It's easy to be content when you are playing regularly for one of Europe's top sides, but at the age of 30, Anelka seems to have finally twinned maturity with the ability he has shown from a young age.

"The idea when I first joined Chelsea was that I could play up front with Didier as this is what the coach said to me," he reflects. "This never happened as people seemed to think I could not play with him even though we never tried it. I never understood why we were never given a chance to start a partnership, but this is the way it was. You need to ask the manager at the time why it happened.

"Now we have been given the chance to work together and people can see it is a good partnership. One big striker, the other quick and able to take chances. That is normally a good combination, but it took a long time for people to see it at Chelsea. Now we are starting to look for each other all the time and finding a way succeed."

Anelka's classy Champions League winner against FC Porto on Tuesday night - playing up front without the suspended Drogba - provided further proof that this wandering soul is now fully immersed in the Chelsea project after a career that has seen him make too many moves for his own good.

Arsenal, Real Madrid, Liverpool and Bolton have all benefited from his talents and experienced his mood swings down the years, with his reputation as something of an outsider in each dressing room frequently follows close behind.

Clearly, this is the one subject that fires the passion in the French international. "If people criticise me for the way I play football, I have no complaints, but I don't like it when they question me as a person. They ask about your character, but my job is on the pitch and not outside. Those who criticise my personality have never met me so how would they know?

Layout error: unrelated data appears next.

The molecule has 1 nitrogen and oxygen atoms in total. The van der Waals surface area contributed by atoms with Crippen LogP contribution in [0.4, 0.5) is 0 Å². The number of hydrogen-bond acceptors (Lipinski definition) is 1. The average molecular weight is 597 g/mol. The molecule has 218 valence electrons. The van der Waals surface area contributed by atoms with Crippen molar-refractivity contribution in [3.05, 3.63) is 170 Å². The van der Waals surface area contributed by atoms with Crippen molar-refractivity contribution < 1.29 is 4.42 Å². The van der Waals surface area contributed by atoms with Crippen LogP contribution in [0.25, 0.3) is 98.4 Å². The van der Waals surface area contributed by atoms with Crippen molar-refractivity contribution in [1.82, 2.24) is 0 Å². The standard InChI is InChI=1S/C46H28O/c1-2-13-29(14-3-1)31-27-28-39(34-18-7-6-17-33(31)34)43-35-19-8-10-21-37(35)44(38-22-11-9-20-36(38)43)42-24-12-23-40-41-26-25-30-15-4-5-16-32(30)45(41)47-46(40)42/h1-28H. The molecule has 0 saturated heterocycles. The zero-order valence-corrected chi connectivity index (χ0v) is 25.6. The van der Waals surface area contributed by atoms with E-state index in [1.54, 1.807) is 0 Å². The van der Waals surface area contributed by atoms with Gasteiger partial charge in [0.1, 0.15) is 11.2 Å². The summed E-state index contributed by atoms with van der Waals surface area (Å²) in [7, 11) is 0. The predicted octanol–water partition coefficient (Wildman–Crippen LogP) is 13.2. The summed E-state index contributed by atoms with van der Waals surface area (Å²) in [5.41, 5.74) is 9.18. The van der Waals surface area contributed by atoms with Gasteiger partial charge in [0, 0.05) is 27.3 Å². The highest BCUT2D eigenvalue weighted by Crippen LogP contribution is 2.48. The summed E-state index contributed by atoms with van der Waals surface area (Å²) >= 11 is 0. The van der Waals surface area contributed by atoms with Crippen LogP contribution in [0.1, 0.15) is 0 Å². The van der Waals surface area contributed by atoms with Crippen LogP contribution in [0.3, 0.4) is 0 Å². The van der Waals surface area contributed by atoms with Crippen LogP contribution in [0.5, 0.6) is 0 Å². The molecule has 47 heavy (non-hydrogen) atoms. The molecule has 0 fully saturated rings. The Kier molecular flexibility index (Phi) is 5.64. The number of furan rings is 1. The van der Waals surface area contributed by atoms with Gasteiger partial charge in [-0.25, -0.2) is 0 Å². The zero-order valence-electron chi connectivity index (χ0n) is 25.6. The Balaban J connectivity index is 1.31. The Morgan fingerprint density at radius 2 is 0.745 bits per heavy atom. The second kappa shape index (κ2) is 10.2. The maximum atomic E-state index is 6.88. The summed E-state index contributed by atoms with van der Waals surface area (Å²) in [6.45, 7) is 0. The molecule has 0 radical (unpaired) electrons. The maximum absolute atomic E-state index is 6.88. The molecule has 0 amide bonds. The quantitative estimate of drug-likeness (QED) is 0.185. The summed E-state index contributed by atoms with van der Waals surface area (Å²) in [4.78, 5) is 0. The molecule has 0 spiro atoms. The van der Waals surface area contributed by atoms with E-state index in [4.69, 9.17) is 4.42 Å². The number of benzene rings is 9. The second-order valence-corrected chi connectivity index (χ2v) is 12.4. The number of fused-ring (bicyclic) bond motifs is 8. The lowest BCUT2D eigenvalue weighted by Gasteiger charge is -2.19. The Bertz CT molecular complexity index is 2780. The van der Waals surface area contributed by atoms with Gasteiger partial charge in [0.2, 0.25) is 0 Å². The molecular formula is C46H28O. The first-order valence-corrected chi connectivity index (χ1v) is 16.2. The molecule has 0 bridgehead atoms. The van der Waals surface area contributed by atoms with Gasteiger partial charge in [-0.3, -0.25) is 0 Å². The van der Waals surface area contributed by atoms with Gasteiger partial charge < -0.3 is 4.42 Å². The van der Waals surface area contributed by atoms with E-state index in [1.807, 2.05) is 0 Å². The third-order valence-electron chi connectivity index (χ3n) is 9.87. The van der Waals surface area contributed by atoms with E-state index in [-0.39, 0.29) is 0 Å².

"I haven't done anything wrong in my career and just because I don't drink or go out to nightclubs and get photographed in the newspapers, people doubt my character. I don't like the showbiz element of this game and prefer to have a simple life.

"Instead of going clubbing, I like to stay at home at night, watch TV or go to restaurants with my friends. If other footballers want to do something more exciting then that's their decision, but their life would not make me happy. If people don't like my character, there is nothing I can do. "When people say Anelka doesn't smile too much, this is because I don't show my emotion so well. I laugh when my friends see me, but I don't smile so much on the pitch because football is work. I should not be criticised for being shy."

Anelka and Drogba go into battle against London rivals Tottenham this Sunday with their confidence sky high after Ancelotti's decision to put his total faith in their combined talents, with Anelka clearly relishing life under the two-time Champions League winning coach.

"I need to be happy working with a coach and must have confidence that he wants me in his team," says Anelka. "All of us at Chelsea feel this with Ancelotti and his record as a top European coach proves his methods work. Hopefully Didier and I can continue to score goals this season and then no one will say we are not good together."

After an initial battle of wills to claim the one striking spot available in the Chelsea starting line-up, you get the feeling that Anelka and Drogba are now on a mission to silence the doubters who claim their "odd couple" relationship cannot function.


Use a Facebook account to add a comment, subject to Facebook's Terms of Service and Privacy Policy. Your Facebook name, photo & other personal information you make public on Facebook will appear with your comment, and may be used on ESPN's media platforms. Learn more.